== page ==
EURACOAL supports equal access to justice. However, access should only be granted to those directly affected. Extending justice to all under climate law risks opening a Pandora’s box whereby literally anyone can claim harm caused by others.
Secure planning procedures
To transform the EU energy sector and economy, we need faster investment procedures, not slower ones. EURACOAL has urged the European Commission to begin a process to renegotiate the UNECE Aarhus Convention at the international level, so that a better balance can be found between access to justice and a secure planning framework for clean-tech investments.
The European Commission’s Coal Regions in Transition Platform initiative includes a number of activities of relevance to the research community. EURACOAL has been a partner in the EU-supported CoalTech2051 project which has developed a future coal-related research strategy with input from many stakeholders.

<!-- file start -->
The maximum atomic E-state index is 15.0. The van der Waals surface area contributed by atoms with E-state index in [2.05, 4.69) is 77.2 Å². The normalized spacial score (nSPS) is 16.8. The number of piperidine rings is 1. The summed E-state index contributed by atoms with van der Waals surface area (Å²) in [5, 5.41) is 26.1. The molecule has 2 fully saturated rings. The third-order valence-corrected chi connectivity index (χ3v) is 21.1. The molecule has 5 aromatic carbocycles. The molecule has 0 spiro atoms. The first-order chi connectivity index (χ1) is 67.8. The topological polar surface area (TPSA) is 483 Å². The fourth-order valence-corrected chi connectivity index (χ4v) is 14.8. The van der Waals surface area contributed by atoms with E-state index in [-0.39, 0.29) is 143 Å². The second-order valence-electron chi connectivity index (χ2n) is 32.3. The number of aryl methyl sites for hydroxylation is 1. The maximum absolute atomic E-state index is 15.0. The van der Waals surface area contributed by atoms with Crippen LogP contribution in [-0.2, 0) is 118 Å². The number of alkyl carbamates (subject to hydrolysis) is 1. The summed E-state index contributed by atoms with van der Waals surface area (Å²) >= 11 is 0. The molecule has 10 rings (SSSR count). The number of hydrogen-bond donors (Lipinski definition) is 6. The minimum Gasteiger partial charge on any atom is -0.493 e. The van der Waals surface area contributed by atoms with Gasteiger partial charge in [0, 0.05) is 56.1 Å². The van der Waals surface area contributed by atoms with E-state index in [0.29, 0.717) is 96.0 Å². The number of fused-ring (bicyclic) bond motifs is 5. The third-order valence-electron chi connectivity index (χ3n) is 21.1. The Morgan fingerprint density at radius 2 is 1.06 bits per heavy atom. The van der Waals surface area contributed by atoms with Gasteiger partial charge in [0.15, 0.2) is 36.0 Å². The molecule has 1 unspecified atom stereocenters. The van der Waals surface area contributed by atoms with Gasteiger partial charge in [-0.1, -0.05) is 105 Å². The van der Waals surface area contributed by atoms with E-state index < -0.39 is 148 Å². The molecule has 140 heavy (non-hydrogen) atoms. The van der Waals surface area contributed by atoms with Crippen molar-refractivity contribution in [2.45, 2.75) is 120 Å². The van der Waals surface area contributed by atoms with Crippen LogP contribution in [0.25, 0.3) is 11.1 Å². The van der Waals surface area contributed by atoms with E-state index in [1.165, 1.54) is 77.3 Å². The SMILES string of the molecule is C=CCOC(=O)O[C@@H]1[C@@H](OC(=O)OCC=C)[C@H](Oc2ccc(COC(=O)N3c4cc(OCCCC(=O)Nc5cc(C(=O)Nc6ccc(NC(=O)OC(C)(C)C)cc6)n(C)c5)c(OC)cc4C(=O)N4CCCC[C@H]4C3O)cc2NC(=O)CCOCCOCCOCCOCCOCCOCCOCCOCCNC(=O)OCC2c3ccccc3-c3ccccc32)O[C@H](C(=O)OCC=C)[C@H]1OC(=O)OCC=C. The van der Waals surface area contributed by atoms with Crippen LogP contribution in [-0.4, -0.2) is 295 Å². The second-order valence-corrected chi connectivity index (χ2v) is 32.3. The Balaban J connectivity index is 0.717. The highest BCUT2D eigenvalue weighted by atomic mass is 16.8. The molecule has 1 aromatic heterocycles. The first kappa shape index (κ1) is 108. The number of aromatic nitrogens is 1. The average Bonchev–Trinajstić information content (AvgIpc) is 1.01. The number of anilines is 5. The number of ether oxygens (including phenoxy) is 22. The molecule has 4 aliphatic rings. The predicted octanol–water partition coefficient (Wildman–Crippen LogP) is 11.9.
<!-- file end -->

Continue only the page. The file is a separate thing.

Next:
This report details the strategy and gives examples of research projects that are already pushing the boundaries to deliver new solutions that can better position coal and the coal regions for the future.
Imagine an energy system where the electricity that powers our cars came from the solar panels on our roofs, while our buildings are kept warm with heat from a nearby factory, and the factory is fuelled by clean hydrogen produced from offshore wind turbines. With the European Commission’s new hydrogen strategy (COM(2020) 301), this vision of an hydrogen ecosystem can be reality. Continue reading EURACOAL joins Clean Hydrogen Alliance→